This was supposed to be an important year for Xbox. And it still is, just not in the way Microsoft was hoping.
Hot off the successful launches of Forza Horizon 5 and Halo Infinite, Microsoft was set to flex its newfound (i.e., newly bought) muscles in 2022. We were finally going to see how much its expensive Bethesda acquisition would pay off for the company as it broadened its arsenal of exclusives. With Zelda delayed, Starfield would be the biggest game of the holiday season — and it would also launch on Xbox Game Pass on day one.
But you know what they say about making God (or Todd, in this case) laugh. Microsoft’s carefully laid plans dissolved this morning as Bethesda delayed both Starfield and its other big 2022 Xbox exclusive, Redfall, into 2023. While we’re likely to get some new reveals at Microsoft’s big not-E3 showcase in a month, Xbox could go the entire year without launching a single big-budget exclusive.
As a result, 2022 is now the ultimate test of Microsoft’s grand Xbox experiment. It’ll definitively prove if Game Pass is a strong enough value on its own that Microsoft no longer needs to lean on pricey first-party games to sell consoles.
The Xbox Series X/S’ short life cycle has never really mirrored that of a traditional console. When the devices launched in November 2020, there was no big console-moving exclusive to entice players. While PS5 owners would get Demon’s Souls, Spider-Man: Miles Morales, Sackboy: A Big Adventure, and more on day one, those who picked up an Xbox Series console just got a next-gen upgrade for Gears Tactics and a multiplayer-enabled rerelease of Tetris Effect. Halo Infinite was famously supposed to be a launch title for the new wave of Xboxes, but the game was delayed a full year just months before release day.
In our initial review of the Xbox Series X, we called it “a sports car with no gas.” Microsoft had created a powerhouse device, but there was simply nothing to test its potential.
That became much less of a problem as Microsoft’s ultimate plan came into focus. The company began loading Xbox Game Pass up with new releases, solidifying it as the “best deal in gaming.” Third-party games became the Xbox’s secret weapon as titles like Outriders and even Sony’s MLB The Show 21 were available on Game Pass at launch.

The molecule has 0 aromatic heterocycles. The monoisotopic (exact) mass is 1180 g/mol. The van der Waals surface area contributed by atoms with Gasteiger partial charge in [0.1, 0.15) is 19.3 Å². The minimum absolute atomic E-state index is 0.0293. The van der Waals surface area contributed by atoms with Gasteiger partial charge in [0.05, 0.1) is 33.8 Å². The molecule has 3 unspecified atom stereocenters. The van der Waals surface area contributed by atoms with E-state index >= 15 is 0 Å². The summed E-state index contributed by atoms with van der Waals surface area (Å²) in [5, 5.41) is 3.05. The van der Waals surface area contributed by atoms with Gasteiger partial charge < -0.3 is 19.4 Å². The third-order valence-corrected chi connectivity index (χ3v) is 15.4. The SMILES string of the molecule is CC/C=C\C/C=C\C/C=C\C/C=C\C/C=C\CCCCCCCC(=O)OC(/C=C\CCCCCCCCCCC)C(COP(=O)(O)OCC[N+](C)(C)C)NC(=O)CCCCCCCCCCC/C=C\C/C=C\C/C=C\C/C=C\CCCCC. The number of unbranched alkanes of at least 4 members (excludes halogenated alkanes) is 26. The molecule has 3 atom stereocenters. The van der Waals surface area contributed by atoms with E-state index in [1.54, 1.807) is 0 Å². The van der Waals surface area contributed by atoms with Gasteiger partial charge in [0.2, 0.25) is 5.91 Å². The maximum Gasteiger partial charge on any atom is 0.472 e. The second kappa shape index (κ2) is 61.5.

Despite my initial bewilderment with Xbox’s lack of exclusives, I quickly found myself recommending the Series X to my friends more frequently than the PS5 — though with the caveat that they’d need to subscribe to Game Pass or it wasn’t worth it. Microsoft had successfully found a new way to sell Xboxes that flipped our understanding of a traditional console cycle. It was about buying into an ecosystem more than picking up a few hit games.
An update on Redfall and Starfield. pic.twitter.com/pqDtx26Uu6
— Bethesda (@bethesda) May 12, 2022
However, there was always the promise of more exclusives right around the corner. Halo Infinite was coming and it would launch day and date on Game Pass when it did. With Starfield and Redfall moving into 2023, however, Xbox’s immediate future is much blurrier. Those looking for a tentpole Xbox game this year will be hard-pressed to find one. Instead, they’ll have to have faith that Microsoft is going to load up Game Pass with enough intriguing indies and big third-party nabs to justify the monthly subscription price.
It’s hard to overstate how unprecedented Microsoft’s current position is. Even late in a console’s life cycle, it’s rare to go a full year without a few major exclusives to sweeten the pot for buyers. Xbox has had slow years in the past, but even dry spells like 2018 brought Forza Horizon 4, State of Decay 2, and Sea of Thieves. This year’s Microsoft + Bethesda Showcase would need to pull some genuine surprises out of thin air to give the console any semblance of a holiday software lineup.
The burning question heading into the rest of the year will be whether or not Microsoft has earned players’ trust enough to thrive despite an empty release calendar. Will players be as eager to buy into the Xbox ecosystem this year based simply on Game Pass’ previous track record? If that’s the case, then Microsoft will have proved that Xbox Game Pass is the only exclusive that actually matters.
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